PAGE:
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Tim & The Veteran chatting usually leads to trouble, and this time was no different. Diving into the Russell 2000 to see if there are actually any diamonds in the rough (RUT) is rarely advisable, but it happened anyway...
Over to The Veteran 👇
Last week we had a little bit of magic in the Discord chat when Tim vocalised what he called a random thought. He wondered if the diversification away from US equities, as especially evidenced recently by the performance of the Nikkei 225 index, had left the door open for rotation into US Small Caps.
By chance, (or perhaps subconscious design) I had a recent note on the subject of small, mid-cap stocks open on my desktop.
The crux of the note was that everything had gone wrong for US Small caps, which according to the note had gone from a 4.75% outperformance of the S&P 500 to a 7.35% underperformance.
Furthermore, RUT or the Russell 2000 index was down 29% from its November 2021 highs.
I shared these and some other insights in the chat.
Jefferies, the broker that published the note believe that these falls may be unwarranted. The justification?
Typically performance among small and mid-caps worsens when the balance sheets of those companies are weak. Which isn’t currently the case for these groups.
Jefferies laid the blame for some of the downturn at the door of ETF sellers who had redeemed $8.0 billion from ETFs that focus on size, since March.
Index ETF investors look to capture the broad brush strokes within an asset class leaving no real room for nuance, or thoughts about individual stocks.
Having looked at the comments and data I'd shared, Tim realised that his thinking about rotation into Small Caps wasn't as random as he first thought...
I pointed out that in general small-cap stocks tend to outperform their large-cap brethren over time over time.
A trait that was identified and formalized as the “size factor” among US stocks way back in 1981 by the University of Chicago‘s Rolf Banz PhD.
To illustrate this point the chart below plots the percentage change in S&P 600 Small cap index in black against the S&P 500 index drawn in red since 1995.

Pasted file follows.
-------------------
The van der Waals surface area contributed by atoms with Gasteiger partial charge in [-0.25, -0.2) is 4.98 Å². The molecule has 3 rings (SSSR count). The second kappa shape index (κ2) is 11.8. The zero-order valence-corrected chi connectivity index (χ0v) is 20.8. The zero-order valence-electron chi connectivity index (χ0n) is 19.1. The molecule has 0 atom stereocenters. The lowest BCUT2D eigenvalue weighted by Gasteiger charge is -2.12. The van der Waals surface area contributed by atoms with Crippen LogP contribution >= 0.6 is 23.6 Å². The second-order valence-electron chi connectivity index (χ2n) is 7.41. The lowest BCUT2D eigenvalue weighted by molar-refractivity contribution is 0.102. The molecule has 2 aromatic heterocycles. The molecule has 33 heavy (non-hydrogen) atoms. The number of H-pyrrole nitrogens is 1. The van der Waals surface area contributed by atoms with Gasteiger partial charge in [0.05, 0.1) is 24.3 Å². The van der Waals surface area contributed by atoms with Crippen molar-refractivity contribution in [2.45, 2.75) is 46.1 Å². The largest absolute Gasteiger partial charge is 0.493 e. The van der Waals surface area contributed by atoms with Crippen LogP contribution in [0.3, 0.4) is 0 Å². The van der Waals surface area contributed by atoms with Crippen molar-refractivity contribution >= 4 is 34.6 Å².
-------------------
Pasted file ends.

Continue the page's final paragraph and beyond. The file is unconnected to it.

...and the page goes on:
Quick as a flash Tim came back to say these arguments made a lot of sense and that these arguments meant that we were looking for "Diamonds in the Rut".
That struck me as a superb strapline and also as a call to action so I jumped off to screen the Russell indices-choosing the 3000 index for completeness.
To create a list of potential opportunities I used a series of fundamental metrics which I exported to a spreadsheet, then calculated the averages for each of the fields thus creating a series of benchmarks against which to screen the index constituents.
Given that we were looking at small caps I applied a less than $10bln market cap rule.
Then it was simply a case of looking for stocks that had readings above the average for key criteria... Such as >146% growth in 5-year earnings, a price-to-book ratio <9.4 times and forward PE ratio < 26, and EPS growth of >20%.
Finally, I looked at share price performance. Here I filtered the list into two groups.
Those that had underperformed the average three-month return (of -9.58%) and those that had outperformed it.
Stocks with underperforming three-month % returns
These lists are the first step in the process. A basis for further research into the merits of individual names, such as a deeper examination of their fundamentals or their respective charts.
Likewise, assessing the risk of ruin. Nobody should be buying banks in the current situation unless they've got a deep understanding of the balance sheet...
Time will tell how these stocks perform.
Time also has a bearing on my original comments. That there was magic in the Discord chat.
The exchange of ideas, information and data crystallised into a tangible opportunity in just a few minutes. Tim and I were sparking off each other despite being 1000 miles apart.
I didn't post the results of research and screening until a couple of hours later.
Partly because I was in the middle of creating a momentum gauge for the Nasdaq 100 (using YTD % gains and the ratio between new highs and new lows in constituent stocks) as part of the previous conversation, and of course, I had to walk the dog too.
Each day our small but growing community kicks the tyres of the market and our trading ideas and strategies. There are many such conversations that set us thinking and make us question our assumptions.
That’s what sets Macrodesiac apart from many other trading communities which tend to operate on a dogmatic follow-my-leader basis.
The added value that you can extract from Macrodesiac will far outweigh any fees you pay to be a member of a community in which we all grow together. Even battle-scarred veterans like me...